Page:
Uwem Akpan's stunning stories humanize the perils of poverty and violence so piercingly that few readers will feel they've ever encountered Africa so immediately. The eight-year-old narrator of "An Ex-Mas Feast" needs only enough money to buy books and pay fees in order to attend school. Even when his twelve-year-old sister takes to the streets to raise these meager funds, his dream can't be granted. Food comes first. His family lives in a street shanty in Nairobi, Kenya, but their way of both loving and taking advantage of each other strikes a universal chord.
In the second of his stories published in a New Yorker special fiction issue, Akpan takes us far beyond what we thought we knew about the tribal conflict in Rwanda. The story is told by a young girl, who, with her little brother, witnesses the worst possible scenario between parents. They are asked to do the previously unimaginable in order to protect their children. This singular collection will also take the reader inside Nigeria, Benin, and Ethiopia, revealing in beautiful prose the harsh consequences for children of life in Africa.
Akpan's voice is a literary miracle, rendering lives of almost unimaginable deprivation and terror into stories that are nothing short of transcendent.
This is the complete text of the short story "An Ex-mas Feast"....
An Ex-mas Feast
Now that my eldest sister, Maisha, was twelve, none of us knew how to relate to her anymore. She had never forgiven our parents for not being rich enough to send her to school. She had been behaving like a cat that was going feral: she came home less and less frequently, staying only to change her clothes and give me some money to pass on to our parents. When home, she avoided them as best she could, as if their presence reminded her of too many things in our lives that needed money. Though she would snap at Baba occasionally, she never said anything to Mama. Sometimes Mama went out of her way to provoke her. "Malaya! Whore! You don't even have breasts yet!" she'd say. Maisha would ignore her.
Maisha shared her thoughts with Naema, our ten-year-old sister, more than she did with the rest of us combined, mostly talking about the dos and don'ts of a street girl. Maisha let Naema try on her high ...
I got stumped last year trying to review this book. On the heels of the Oprah's
announcement that Say You're One of Them would be her next book club
pick, I looked back on my abandoned draft. I see two paragraphs with an "x"
marked through them, and written at the bottom: I'm afraid I don't have the
right adjectives to review this book.
Unspeakable things happen to children in these stories, awful things we know are happening to actual children in the real world. It's hard to explain, then, why anyone should want to read them. The best I can come up with is that these stories aren't about the unspeakable things that happen, but about how these children survive them. It's a small shift, but an important one, and it's the very thing that makes these stories beautiful and completely un-sensational. Without a trace of train-wreck fascination, manipulation, or maudlin plea, Uwem Akpen takes the reader by the hand, as kindly as a child would, inside the story. He captures the inimitable mind of the child -- endlessly curious, hopeful, funny, and resourceful even through terror, trauma, violence, starvation… unfortunately, the list goes on. But at their core, these kids are just like any others, which makes the stories all the more heartbreaking. - Lucia Silva (Reviewed by Lucia Silva).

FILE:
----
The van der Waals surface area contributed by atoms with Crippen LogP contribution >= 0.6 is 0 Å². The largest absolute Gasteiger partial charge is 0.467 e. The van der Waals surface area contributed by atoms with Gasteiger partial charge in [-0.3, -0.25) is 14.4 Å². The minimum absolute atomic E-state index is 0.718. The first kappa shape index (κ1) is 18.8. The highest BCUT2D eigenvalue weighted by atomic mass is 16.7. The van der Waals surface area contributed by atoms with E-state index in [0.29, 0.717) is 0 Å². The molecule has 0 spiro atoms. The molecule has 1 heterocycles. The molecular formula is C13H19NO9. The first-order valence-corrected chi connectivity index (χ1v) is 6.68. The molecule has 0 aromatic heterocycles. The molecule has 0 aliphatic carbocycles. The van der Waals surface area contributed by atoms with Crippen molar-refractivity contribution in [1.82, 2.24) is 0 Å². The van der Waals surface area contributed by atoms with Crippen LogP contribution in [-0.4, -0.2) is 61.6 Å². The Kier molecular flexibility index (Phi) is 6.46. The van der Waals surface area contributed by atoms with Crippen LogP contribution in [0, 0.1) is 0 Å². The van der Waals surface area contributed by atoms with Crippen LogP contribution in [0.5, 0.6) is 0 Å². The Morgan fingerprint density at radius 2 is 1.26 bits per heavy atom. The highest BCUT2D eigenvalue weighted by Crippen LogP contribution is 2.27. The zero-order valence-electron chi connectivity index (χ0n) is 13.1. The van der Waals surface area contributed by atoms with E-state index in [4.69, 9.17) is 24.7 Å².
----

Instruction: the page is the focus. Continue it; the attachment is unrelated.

Uwem Akpan was born in Ikot Akpan Eda in southern
Nigeria. He was ordained as a Jesuit priest in 2003
and received his MFA in creative writing from the
University of Michigan in 2006.
He started writing fiction during his seminary days, at night when the community computers were free but he lost much of his work to viruses. Eventually, a friend gave him a laptop which, in his own words, 'saved me from the despair of losing my stories and made me begin to see God again in the seminary.'
"My Parents' Bedroom", a story included in this, his first book, was one of five short stories by African writers ...
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If you liked Say You're One of Them, try these:
From a new voice in international fiction, a prize-winning collection of stories that cross the world - Africa, London, the West Indies, Australia - and express the global experience "with exquisite sensitivity" (Dave Eggers, author of The Circle).
The twelve paired stories in Shobha Rao's An Unrestored Woman trace their origins to the formation of India and Pakistan in 1947, but they transcend that historical moment.
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